Some 525,000 American youngsters are living in foster homes, with families that are not their own. Government social workers have taken them - temporarily, and sometimes permanently - away from parents who are absent, abusive or incapable of caring for them. Experts say these kids are often so traumatized by what they have gone through with their own parents that they usually have many special needs.
Kathy Harrison and her husband, Bruce, have spent a lifetime raising children.
"We raised, altogether, about 120 kids," she says. "I should say obviously not at the same time. Kids can come to us for two days and they can be with us for two years. We have adopted four children. We already had three biological sons, when we started this journey."
That journey began almost 20 years ago. At the time, Harrison was a pre-school teacher, and a troubled 5-year-old girl came to her class. She was living with a foster family that wasn't able to meet her needs. When Harrison learned that the little girl was about to be sent to a psychiatric hospital, she felt she had to do something.
"My husband and I agreed to take her," she says. "I was familiar with her and I didn't think she belonged in a psychiatric hospital. Once we said we would take her, the social worker called that afternoon and said, 'By the way, did we mention that she has a sister?' I thought, 'Oh Dear, no one had mentioned that.' So we were parents of 3 at 8 o'clock in the morning, by 5 o'clock at night we were parents of five."
To become foster parents, the Harrisons had to be approved and get a license from the local government.
"Once we had that license in hand, and a big old house with empty bedrooms, the phone started to ring," she says. "I was moved by the plight of individual kids and when I heard their histories, I found it very impossible to say no."
With more children coming into their lives, Harrison says she decided to quit her job and stay at home to be better prepared to take care of them. "What I was not prepared for was how easy it was to fall in love with someone else's children, to have them feel as though they belong to me," she says.
The Harrison home was open to kids regardless of their ethnic, cultural or religious backgrounds. Kathy Harrison says that was challenging, because she had to learn and respect what mattered to each child. "One of the funny things that happened with my daughters is they just desperately missed their mother's cooking," she says. "They missed their Hispanic food and it was a nice way for me to connect with their birth mother because I was able to say to her at a visit, 'Annie, the kids really miss your 'platanos,' and I have no idea how to make it. Could you write down the recipe for me?' She did that. It was a way to connect and say, 'I respect not just your culture and identity but I respect your history.'"
What was more challenging, though, was meeting the children's emotional needs. Harrison says the kids needed to know that adults around them were trustworthy? that if they fall, someone will pick them up.
"So, even if a child comes to me and they are ten years old, if they haven't had that beginning stage, from birth to two years, you need to give that to them," she says. "They have to have it at some point in their life. So a lot of times kids come to me and people will say, 'you baby them!' I have to baby them because they never got a chance to be a baby. So, I do have to sort of hold them in my lap and meet their needs in a way you wouldn't meet the needs of a typical 10-year-old. Once they get this sense of security -- that I am, in fact, dependable -- they can move on to the next stage, they can move on to some more independence."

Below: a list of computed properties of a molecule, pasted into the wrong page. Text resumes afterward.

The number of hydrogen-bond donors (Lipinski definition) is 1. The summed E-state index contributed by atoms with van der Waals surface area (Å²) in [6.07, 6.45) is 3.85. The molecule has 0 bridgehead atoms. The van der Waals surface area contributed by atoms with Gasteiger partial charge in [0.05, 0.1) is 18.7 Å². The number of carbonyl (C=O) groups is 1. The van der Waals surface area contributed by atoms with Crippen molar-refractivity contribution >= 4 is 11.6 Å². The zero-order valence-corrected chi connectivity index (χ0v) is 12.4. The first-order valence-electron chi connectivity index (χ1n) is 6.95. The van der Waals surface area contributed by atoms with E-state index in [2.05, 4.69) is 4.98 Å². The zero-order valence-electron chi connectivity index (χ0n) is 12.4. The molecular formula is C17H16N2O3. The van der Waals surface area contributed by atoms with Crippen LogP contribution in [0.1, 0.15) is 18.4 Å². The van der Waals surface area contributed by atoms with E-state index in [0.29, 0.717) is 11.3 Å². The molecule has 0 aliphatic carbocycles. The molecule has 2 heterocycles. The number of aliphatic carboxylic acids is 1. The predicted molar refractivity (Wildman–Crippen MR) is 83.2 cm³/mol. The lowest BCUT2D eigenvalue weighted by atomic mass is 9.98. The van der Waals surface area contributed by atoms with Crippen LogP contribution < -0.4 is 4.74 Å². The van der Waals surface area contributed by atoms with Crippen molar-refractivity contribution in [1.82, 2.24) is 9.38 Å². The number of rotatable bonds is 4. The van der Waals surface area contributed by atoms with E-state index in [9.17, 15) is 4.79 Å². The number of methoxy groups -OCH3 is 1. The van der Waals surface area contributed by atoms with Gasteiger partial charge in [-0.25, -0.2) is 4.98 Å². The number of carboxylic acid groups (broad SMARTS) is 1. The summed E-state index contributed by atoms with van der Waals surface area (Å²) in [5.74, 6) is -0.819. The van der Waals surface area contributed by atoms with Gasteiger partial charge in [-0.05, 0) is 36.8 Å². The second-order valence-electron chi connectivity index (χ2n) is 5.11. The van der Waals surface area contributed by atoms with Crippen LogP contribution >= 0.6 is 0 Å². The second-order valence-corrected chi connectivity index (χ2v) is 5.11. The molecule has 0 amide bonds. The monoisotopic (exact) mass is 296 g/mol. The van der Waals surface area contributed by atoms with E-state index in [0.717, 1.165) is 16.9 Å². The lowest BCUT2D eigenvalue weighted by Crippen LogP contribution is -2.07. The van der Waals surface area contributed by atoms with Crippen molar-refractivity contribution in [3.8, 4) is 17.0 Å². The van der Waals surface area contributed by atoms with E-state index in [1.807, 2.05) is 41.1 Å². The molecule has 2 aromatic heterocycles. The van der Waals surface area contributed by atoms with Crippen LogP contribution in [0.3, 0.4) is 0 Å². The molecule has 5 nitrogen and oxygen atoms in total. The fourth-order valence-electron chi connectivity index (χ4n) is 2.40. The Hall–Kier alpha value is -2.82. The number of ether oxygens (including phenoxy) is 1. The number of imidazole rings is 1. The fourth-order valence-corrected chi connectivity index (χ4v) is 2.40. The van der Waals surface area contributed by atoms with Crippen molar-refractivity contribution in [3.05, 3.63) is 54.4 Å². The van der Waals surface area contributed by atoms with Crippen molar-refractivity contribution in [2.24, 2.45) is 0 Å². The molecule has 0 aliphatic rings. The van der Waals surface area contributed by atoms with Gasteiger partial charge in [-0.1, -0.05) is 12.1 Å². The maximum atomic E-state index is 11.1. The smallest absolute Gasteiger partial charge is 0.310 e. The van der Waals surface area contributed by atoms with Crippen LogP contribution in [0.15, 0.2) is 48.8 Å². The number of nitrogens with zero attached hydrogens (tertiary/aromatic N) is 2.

Inspired by her experience mothering foster children, Kathy Harrison has written two books, Another Place at the Table and One Small Boat. In both, she highlights the importance of understanding how those kids feel. "These foster kids have been 'hit by a bus,' experienced great trauma," she says. "They have lost everything anchors them to their sense of self. Losing their parents -- no matter how hard those parents were to live with -- is a huge life loss for kids."
That's where psychotherapy comes in according to psychologist Toni Vaughn Heineman,founder the Children's Psychotherapy Project, a nationwide program that offers free counseling to children in foster care. "It's very important that the therapist be able to work with the child and help the child master those losses and be able to form different kinds of relationships, including forming a healthy relationship with the foster parents," Heineman says.
"Our therapists, for example, work with both the child and the foster parents to strengthen that relationship," the psychologist says. "We know we are there maybe for one or two hours a week but the foster parent and the foster child are together all the time and we want to keep them together because every time a child loses a foster parent that just exacerbates all of those feelings of worthlessness, anxiety and depression that the child already brings to the family."
The entire Harrison family - parents, biological kids, adopted kids, and foster children - has gone through long-term psychotherapy. Kathy Harrison says that's one reason their experience has been so successful and rewarding. Most of her foster kids are now adults and helping other foster children. And the Harrisons still welcome foster kids into their home. Kathy Harrison says - after two decades of a full house - she feels really lonely when there aren't any children around.